Dallas Women's Foundation Attacks Porn Convention, Pushes Up Other Values

Dirty duck shoes by a toilet: Hey, we're not here to judge. What you and a consenting pair of footwear do is your business..EXPAND
Dirty duck shoes by a toilet: Hey, we're not here to judge. What you and a consenting pair of footwear do is your business..
Dallas Observer

I have so many conflicts of interest here, I shouldn’t even open my mouth. But, you know.

In a letter to Dallas Mayor Mike Rawlings, the Dallas Women’s Foundation has expressed its “deep concern and disgust” that the Dallas Convention Center will host a porn convention, Exxxotica Expo, on August 7 . In The Dallas Morning News yesterday Rawlings said lamely he too was “deeply concerned” about sex happening on city property, but he and the convention center guy said they have to rent to anybody who can pay the rent.

Well, that just sounds patently untrue on the face of it. What if a bunch of cannibals wanted to rent the convention center? Obviously the city can refuse to rent to people who promote criminality.

What the mayor and the convention center guy probably didn’t want to tell the women’s foundation — and I sort of sympathize — is that sex is not against the law. Weird, kinky, fantasy role-playing, beautiful, ugly, elegant, cheap, off the wall, on the wall: None of that is against the law, and … oh, I really don’t have to go on about this, do I? This is the Observer, after all. We’re not a family newspaper.

One of my conflicts of interest here is that the sex convention is a Dallas Observer advertiser. That’s really just sheer demographics. They’re obviously trying to go for the local newspaper reading audience that still has sex. Another conflict is that in a report on sex trafficking in Texas that they helped publish in 2011, the Dallas Women’s Foundation mentioned Backpage.com, with whom we used to be affiliated.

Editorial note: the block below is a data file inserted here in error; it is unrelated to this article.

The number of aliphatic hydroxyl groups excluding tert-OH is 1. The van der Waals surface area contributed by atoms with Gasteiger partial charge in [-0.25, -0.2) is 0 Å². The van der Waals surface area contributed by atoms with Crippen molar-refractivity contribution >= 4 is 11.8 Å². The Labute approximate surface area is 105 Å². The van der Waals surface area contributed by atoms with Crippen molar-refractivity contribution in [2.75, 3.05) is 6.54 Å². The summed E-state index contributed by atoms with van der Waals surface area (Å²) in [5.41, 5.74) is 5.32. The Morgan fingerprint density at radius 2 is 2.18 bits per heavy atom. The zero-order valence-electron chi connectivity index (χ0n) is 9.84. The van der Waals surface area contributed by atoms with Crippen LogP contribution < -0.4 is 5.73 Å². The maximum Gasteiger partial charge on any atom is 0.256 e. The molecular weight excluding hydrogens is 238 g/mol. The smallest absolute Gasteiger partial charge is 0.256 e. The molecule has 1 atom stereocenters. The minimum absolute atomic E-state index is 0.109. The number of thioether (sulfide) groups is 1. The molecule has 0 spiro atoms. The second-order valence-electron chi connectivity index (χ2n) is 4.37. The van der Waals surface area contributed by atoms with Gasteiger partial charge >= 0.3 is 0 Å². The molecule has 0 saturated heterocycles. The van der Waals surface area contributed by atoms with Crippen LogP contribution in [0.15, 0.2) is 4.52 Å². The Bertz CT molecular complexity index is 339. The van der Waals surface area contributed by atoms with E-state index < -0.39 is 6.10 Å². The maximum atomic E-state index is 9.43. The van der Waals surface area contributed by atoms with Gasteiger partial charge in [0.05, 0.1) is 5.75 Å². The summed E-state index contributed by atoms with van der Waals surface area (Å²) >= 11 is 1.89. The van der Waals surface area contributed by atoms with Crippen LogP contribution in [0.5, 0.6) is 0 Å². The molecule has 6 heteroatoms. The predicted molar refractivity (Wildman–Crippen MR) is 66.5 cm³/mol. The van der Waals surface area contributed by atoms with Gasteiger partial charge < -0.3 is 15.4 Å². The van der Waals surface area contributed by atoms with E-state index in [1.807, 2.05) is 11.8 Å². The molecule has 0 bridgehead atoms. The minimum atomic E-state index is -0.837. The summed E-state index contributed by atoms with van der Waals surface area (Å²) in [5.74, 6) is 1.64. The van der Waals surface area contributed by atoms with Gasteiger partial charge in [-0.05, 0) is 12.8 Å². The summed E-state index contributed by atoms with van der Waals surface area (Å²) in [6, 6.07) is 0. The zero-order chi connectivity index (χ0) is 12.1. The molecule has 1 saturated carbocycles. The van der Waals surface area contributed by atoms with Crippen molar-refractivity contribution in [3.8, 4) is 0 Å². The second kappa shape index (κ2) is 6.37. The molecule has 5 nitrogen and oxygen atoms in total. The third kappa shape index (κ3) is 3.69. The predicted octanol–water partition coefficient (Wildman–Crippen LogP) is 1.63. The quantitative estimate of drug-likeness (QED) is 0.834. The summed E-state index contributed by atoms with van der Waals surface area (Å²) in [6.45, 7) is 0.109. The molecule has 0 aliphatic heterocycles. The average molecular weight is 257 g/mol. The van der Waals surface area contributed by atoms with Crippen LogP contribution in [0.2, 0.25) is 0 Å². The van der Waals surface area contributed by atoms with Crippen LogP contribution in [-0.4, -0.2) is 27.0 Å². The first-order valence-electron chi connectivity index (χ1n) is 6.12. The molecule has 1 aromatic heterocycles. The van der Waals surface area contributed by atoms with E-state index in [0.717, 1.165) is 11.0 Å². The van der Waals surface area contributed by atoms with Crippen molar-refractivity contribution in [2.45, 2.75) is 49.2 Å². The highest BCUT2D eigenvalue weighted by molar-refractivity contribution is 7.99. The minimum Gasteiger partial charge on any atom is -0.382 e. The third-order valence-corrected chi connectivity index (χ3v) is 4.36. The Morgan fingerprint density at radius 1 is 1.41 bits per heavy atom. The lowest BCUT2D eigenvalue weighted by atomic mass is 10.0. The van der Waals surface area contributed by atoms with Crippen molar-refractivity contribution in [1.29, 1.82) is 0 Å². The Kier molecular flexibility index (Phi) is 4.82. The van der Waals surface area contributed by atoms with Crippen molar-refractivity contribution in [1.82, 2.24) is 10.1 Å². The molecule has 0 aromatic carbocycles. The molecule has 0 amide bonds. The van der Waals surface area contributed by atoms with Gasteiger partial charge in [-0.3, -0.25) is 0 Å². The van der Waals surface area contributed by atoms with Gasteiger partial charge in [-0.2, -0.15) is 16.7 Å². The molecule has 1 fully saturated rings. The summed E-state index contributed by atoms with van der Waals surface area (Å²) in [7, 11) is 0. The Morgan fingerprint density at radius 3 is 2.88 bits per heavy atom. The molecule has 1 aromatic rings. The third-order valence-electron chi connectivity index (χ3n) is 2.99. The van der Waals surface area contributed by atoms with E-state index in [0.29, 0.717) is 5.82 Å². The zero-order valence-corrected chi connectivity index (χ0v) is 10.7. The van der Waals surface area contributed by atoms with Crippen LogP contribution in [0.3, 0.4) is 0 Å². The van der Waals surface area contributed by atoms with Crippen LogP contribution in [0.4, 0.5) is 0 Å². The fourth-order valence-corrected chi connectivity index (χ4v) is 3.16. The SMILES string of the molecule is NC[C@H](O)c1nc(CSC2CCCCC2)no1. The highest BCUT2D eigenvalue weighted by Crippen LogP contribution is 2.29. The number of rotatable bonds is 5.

Tory Burch
Tory Burch
Tony the Tiger via en.Wikipedia

We’re now divorced from Backpage. Separate companies and owners.The Dallas Women’s Foundation report was actually better and a bit more careful than some of the really crazy hysterical stuff that was being published about sex trafficking a few years ago, although they did cite some 740 trafficking victims in Texas in a one-month period, while a Texas Department of Public Safety report  counted 609 victims in Texas in a seven-year period. Truth probably lies somewhere between the two extremes, and one victim is one too many.

Not why I’m here. What I wondered was this. If the Dallas Women’s Foundation believes that everybody involved in the sex trade is bad, who do they think is good? Their web page says, “Strong Women. Better World.” OK. Which women do they admire? Whom do they invite to speak?

Is it leading women’s rights advocates like Cecile Richards of Planned Parenthood, maybe first lady Michelle Obama, feminist poet Christine Hepperman (Poisoned Apples: Poems for You, My Pretty) or journalist Debora L. Spar (The Abramson Effect” about the firing of New York Times Editor Jill Abramson)?

Eh. Not so much.